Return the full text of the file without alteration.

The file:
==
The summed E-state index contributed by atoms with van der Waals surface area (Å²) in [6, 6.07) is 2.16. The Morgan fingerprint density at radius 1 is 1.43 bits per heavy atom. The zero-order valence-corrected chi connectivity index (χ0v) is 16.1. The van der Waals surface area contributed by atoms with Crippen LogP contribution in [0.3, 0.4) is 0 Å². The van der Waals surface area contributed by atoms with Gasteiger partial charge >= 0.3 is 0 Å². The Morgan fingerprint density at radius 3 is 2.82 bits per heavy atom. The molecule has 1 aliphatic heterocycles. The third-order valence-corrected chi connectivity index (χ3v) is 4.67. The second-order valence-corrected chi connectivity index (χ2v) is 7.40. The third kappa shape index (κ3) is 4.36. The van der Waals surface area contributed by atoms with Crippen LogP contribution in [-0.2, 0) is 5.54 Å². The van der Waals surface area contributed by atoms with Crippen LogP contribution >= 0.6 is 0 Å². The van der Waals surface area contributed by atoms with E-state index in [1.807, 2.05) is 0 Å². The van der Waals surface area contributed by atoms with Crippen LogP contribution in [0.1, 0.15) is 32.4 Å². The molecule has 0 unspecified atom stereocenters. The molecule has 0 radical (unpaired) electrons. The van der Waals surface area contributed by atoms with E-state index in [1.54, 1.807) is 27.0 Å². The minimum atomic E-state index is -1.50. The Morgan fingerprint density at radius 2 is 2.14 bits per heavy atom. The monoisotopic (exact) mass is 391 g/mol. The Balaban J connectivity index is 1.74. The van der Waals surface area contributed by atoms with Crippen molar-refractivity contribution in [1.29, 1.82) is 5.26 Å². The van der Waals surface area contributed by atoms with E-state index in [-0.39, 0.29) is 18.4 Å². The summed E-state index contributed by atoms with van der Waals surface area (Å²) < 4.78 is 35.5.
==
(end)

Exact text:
The summed E-state index contributed by atoms with van der Waals surface area (Å²) in [6, 6.07) is 2.16. The Morgan fingerprint density at radius 1 is 1.43 bits per heavy atom. The zero-order valence-corrected chi connectivity index (χ0v) is 16.1. The van der Waals surface area contributed by atoms with Crippen LogP contribution in [0.3, 0.4) is 0 Å². The van der Waals surface area contributed by atoms with Gasteiger partial charge >= 0.3 is 0 Å². The Morgan fingerprint density at radius 3 is 2.82 bits per heavy atom. The molecule has 1 aliphatic heterocycles. The third-order valence-corrected chi connectivity index (χ3v) is 4.67. The second-order valence-corrected chi connectivity index (χ2v) is 7.40. The third kappa shape index (κ3) is 4.36. The van der Waals surface area contributed by atoms with Crippen LogP contribution in [-0.2, 0) is 5.54 Å². The van der Waals surface area contributed by atoms with Crippen LogP contribution >= 0.6 is 0 Å². The van der Waals surface area contributed by atoms with E-state index in [1.807, 2.05) is 0 Å². The van der Waals surface area contributed by atoms with Crippen LogP contribution in [0.1, 0.15) is 32.4 Å². The molecule has 0 unspecified atom stereocenters. The molecule has 0 radical (unpaired) electrons. The van der Waals surface area contributed by atoms with E-state index in [1.54, 1.807) is 27.0 Å². The minimum atomic E-state index is -1.50. The Morgan fingerprint density at radius 2 is 2.14 bits per heavy atom. The monoisotopic (exact) mass is 391 g/mol. The Balaban J connectivity index is 1.74. The van der Waals surface area contributed by atoms with Crippen molar-refractivity contribution in [1.29, 1.82) is 5.26 Å². The van der Waals surface area contributed by atoms with E-state index in [-0.39, 0.29) is 18.4 Å². The summed E-state index contributed by atoms with van der Waals surface area (Å²) < 4.78 is 35.5.